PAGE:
- Leverage: Because trading derivatives involves margin, creating leverage, certain undesirable situations can arise. Leveraged futures positions can and do fluctuate dramatically in price. These wild price swings can lead to inefficient markets, resulting in inaccurately-priced positions within the ETF portfolio. This can eventually lead to ETF share prices that are not precisely correlated with the underlying benchmark. In addition, inverse ETF investment performance may ultimately lag performance generated by investments in the underlying securities and derivatives directly. Under these circumstances, inverse ETF investing may result in lower-than-expected overall rates of return. If these instruments are an integral part of your overall investment strategy, lower-than-expected rates of return could impede your ability to reach the goals established at the onset of your financial plan.
- Asset Management Responsibilities: Investing in inverse ETFs does not relieve an investor of the duty to make informed investment decisions. The decision of when to enter and exit markets, sectors and industries must be made at the investor's portfolio level. That means you or your financial advisor will bear that responsibility. If you buy an inverse ETF and the market associated with your fund rises, you will lose money. If the fund is leveraged, you could experience dramatic losses. Market downturns and bear markets are entirely different than rising markets. You and/or your advisor should be capable of making timely investment decisions and implementing proper risk-management techniques. (To learn more about problems that can arise, read Five ETFs Flaws You Shouldn't Overlook.)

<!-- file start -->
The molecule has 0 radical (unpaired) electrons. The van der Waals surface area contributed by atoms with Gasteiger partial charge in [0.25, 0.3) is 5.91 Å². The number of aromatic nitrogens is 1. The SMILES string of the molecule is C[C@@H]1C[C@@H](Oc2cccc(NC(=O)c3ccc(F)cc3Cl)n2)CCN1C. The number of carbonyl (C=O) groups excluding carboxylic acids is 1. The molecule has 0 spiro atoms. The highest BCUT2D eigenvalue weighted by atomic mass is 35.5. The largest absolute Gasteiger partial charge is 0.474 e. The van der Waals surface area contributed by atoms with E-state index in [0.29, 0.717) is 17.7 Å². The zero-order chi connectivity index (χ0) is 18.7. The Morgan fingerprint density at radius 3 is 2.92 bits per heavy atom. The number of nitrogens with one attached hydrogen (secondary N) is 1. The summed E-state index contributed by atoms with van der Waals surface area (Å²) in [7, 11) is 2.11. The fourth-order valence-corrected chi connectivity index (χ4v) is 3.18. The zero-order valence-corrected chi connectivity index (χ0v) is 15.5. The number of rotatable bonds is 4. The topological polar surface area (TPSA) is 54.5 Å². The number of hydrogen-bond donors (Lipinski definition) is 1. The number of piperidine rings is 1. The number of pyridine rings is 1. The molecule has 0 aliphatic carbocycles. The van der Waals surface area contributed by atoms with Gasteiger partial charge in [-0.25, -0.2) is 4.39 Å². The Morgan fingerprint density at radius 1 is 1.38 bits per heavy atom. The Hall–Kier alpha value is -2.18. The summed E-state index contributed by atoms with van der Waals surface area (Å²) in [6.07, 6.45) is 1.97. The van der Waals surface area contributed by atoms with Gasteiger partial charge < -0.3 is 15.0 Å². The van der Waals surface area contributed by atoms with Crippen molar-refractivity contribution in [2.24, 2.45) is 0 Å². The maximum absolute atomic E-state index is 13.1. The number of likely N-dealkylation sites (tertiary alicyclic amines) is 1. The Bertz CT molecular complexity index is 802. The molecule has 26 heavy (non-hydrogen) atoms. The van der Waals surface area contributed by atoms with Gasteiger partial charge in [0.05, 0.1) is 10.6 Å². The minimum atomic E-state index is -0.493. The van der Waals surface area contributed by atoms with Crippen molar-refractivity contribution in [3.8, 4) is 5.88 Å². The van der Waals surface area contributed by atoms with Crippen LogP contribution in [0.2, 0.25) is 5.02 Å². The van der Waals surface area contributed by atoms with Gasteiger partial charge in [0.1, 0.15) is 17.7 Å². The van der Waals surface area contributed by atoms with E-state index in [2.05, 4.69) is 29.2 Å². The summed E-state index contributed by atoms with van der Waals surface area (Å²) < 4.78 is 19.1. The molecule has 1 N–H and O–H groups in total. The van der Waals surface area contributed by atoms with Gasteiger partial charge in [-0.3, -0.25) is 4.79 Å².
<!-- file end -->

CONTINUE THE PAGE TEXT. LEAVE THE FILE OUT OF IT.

Inverse ETFs can be used to open speculative positions in markets, sectors or industries - or they can used within the context of an investment portfolio. They are ideal for strategies designed to enhance the performance of a strategically allocated portfolio that is typically designed to achieve a specific goal (accumulation for retirement, charitable giving, etc.) rather than outperforming the market. Used with long-oriented strategies found in conventional ETFs and mutual funds, inverse ETFs can enhance returns by lowering the overall portfolio's correlation to the traditional capital markets. This approach actually reduces the overall risk of the portfolio and delivers higher risk-adjusted returns.
Inverse ETFs can also be used to hedge a portfolio's exposure to market risk. A portfolio manager can easily buy inverse ETF shares rather than liquidate individual securities or "holding and hoping", both of which could be painful and costly. (For more on exchange-traded funds and your portfolio, see 3 Steps To A Profitable ETF Portfolio.)